The only thing that is clear in this case is that the message passed down from the new administration is not. Some things are off limits (“national policy” issues like climate change, which to me seems like a scientific issue), and others are not (safety, information, etc.). Little consultation seems to have taken place down the line to staff in the parks before the social media orders were handed down. The scientists whose work has been to try to get ahead of threats to the parks in the future found their work censored without any internal discussion. What is going to happen to this effort to manage the parks in a way “as will leave them unimpaired for the enjoyment of future generations” (1916 Organic Act creating the National Park Service) if the very experts we hire to figure out how to do this are not listened to? It’s a mystery and you know what people do when faced with a mystery…
Although my inclination is to let my ideas bask a little in the sun within the fence for a while, I find myself rooting just a little for the AltNPS puppies out there on the kitchen floor. It’s not a model that is sustainable in any organization, but I’m interested to see how this little bit of chaos might change the outcome. In time my hopes are that the level of respect up and down returns and the suddenness of activity at the top of the organization moderates a little so there is less need for rangers to speak on social media on their own time and for diplomats to publicly challenge their new superiors before they are even on the job. We have thousands of outstanding rangers across the political spectrum dedicating their lives to the parks, monuments and historic sites, as well as a knowledgeable and experienced team of international experts in the foreign service. Any wise leader understands that you don’t encourage the dogs to stay in the fence by shooting at them or tying them to a tree. Make sure they feel they are still part of the pack. Respect them and listen before acting and there’ll be a lot less howling.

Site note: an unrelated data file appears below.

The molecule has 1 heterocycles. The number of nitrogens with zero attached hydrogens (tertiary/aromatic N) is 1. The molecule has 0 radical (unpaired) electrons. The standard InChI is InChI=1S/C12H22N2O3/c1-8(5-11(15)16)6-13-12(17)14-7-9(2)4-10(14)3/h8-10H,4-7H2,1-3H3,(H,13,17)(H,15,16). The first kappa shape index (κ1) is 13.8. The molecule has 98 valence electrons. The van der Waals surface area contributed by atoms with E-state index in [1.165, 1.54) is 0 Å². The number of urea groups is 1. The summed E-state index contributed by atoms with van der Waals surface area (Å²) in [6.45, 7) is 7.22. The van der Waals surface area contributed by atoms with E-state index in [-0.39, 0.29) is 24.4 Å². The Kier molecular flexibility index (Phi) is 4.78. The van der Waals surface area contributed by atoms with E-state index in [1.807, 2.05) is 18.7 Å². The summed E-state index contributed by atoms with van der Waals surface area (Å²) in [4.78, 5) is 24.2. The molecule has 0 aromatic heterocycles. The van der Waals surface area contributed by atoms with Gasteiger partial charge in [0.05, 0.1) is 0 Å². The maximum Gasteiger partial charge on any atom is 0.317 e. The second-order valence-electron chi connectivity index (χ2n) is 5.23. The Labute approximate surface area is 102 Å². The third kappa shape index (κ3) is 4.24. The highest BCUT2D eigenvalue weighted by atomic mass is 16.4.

When Simon and I visited Gayle Hazelwood in Atlanta last summer, we had no idea what to expect. My good friend Don Barger had highly recommended we hunt Gayle down to interview her for our book. Don is the Southeast Regional Director of the National Park Conservation Association, and he said Gayle was the best interpreter at Martin Luther King, Jr. Historic Site he'd ever known. He also said that she had, at one time, the best business card in the Park Service: "Superintendent of Jazz". This was her title when she was Superintendent at New Orleans Jazz National Historic Park in Louisiana.
Nothing could have prepared us for the dervish that we met in Ms. Hazelwood. Her energy is absolutely infectious, and the three of us became friends almost immediately. Gayle is not your average ranger. She's African-American. She's gay. She's a woman. And if that's not enough, she's 30% native American. She's also an urban park ranger - trying to engage a generation of youth whose experience of our country's history and heritage is a lot more concrete and cacophony than it is forest and waterfall. That is a formidable diversity package.
Some 80% of this country's population lives in a "metropolitan area". We are an urban culture, becoming more so every day. The National Park constituency in this country is overwhelmingly white, and aging, unlike our general population which is trending younger and more colorful. To their credit, the National Park Service leadership is determined to turn the battleship and bring more relevance of its special landscapes to those for whom the end of the subway line might as well be the end of the world. Dozens of parks close to urban concentrations (Gateway National Recreation area in New York and New Jersey, Cuyahoga Valley in Cleveland, Chattahoochee River National Recreation Area in Atlanta, etc.) have been established, and the Park Service has set lofty goals for a new series of water trails, historic sites and urban recreation areas in its strategic plan for the second 100 years of its existence. The Park Service has also instituted a series of programs and partnerships intended to organize tours to the classic breathtaking landscapes of the Park System specifically for under-served groups in our society - Latinos, Asians, African-Americans, the urban poor.